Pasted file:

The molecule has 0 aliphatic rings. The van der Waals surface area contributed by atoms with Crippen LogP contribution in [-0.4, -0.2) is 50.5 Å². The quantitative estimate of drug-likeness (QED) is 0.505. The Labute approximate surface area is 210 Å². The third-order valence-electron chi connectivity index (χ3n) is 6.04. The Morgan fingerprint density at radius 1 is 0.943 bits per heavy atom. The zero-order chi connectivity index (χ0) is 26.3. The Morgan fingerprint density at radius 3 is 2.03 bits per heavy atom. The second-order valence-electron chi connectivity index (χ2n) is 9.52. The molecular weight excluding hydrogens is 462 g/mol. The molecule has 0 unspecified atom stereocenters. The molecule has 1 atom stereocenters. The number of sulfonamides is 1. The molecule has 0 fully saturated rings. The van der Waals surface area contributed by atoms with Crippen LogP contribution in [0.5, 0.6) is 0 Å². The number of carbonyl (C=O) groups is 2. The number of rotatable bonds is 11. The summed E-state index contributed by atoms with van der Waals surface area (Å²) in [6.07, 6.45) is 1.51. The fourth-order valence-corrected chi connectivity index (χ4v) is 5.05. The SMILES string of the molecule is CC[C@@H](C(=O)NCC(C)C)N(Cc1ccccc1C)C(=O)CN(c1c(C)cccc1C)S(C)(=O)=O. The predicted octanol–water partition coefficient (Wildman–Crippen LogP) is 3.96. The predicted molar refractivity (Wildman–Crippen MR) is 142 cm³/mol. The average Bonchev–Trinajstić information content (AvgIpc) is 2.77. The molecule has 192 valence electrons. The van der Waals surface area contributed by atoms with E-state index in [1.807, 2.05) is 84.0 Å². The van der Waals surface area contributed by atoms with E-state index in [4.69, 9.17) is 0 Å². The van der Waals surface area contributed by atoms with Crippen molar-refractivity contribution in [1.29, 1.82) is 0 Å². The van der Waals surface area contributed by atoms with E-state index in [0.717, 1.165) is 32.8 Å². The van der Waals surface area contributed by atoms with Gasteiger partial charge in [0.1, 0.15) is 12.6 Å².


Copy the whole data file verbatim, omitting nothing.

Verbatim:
The molecule has 0 aliphatic rings. The van der Waals surface area contributed by atoms with Crippen LogP contribution in [-0.4, -0.2) is 50.5 Å². The quantitative estimate of drug-likeness (QED) is 0.505. The Labute approximate surface area is 210 Å². The third-order valence-electron chi connectivity index (χ3n) is 6.04. The Morgan fingerprint density at radius 1 is 0.943 bits per heavy atom. The zero-order chi connectivity index (χ0) is 26.3. The Morgan fingerprint density at radius 3 is 2.03 bits per heavy atom. The second-order valence-electron chi connectivity index (χ2n) is 9.52. The molecular weight excluding hydrogens is 462 g/mol. The molecule has 0 unspecified atom stereocenters. The molecule has 1 atom stereocenters. The number of sulfonamides is 1. The molecule has 0 fully saturated rings. The van der Waals surface area contributed by atoms with Crippen LogP contribution in [0.5, 0.6) is 0 Å². The number of carbonyl (C=O) groups is 2. The number of rotatable bonds is 11. The summed E-state index contributed by atoms with van der Waals surface area (Å²) in [6.07, 6.45) is 1.51. The fourth-order valence-corrected chi connectivity index (χ4v) is 5.05. The SMILES string of the molecule is CC[C@@H](C(=O)NCC(C)C)N(Cc1ccccc1C)C(=O)CN(c1c(C)cccc1C)S(C)(=O)=O. The predicted octanol–water partition coefficient (Wildman–Crippen LogP) is 3.96. The predicted molar refractivity (Wildman–Crippen MR) is 142 cm³/mol. The average Bonchev–Trinajstić information content (AvgIpc) is 2.77. The molecule has 192 valence electrons. The van der Waals surface area contributed by atoms with E-state index in [1.807, 2.05) is 84.0 Å². The van der Waals surface area contributed by atoms with E-state index in [4.69, 9.17) is 0 Å². The van der Waals surface area contributed by atoms with Crippen molar-refractivity contribution in [1.29, 1.82) is 0 Å². The van der Waals surface area contributed by atoms with E-state index in [0.717, 1.165) is 32.8 Å². The van der Waals surface area contributed by atoms with Gasteiger partial charge in [0.1, 0.15) is 12.6 Å².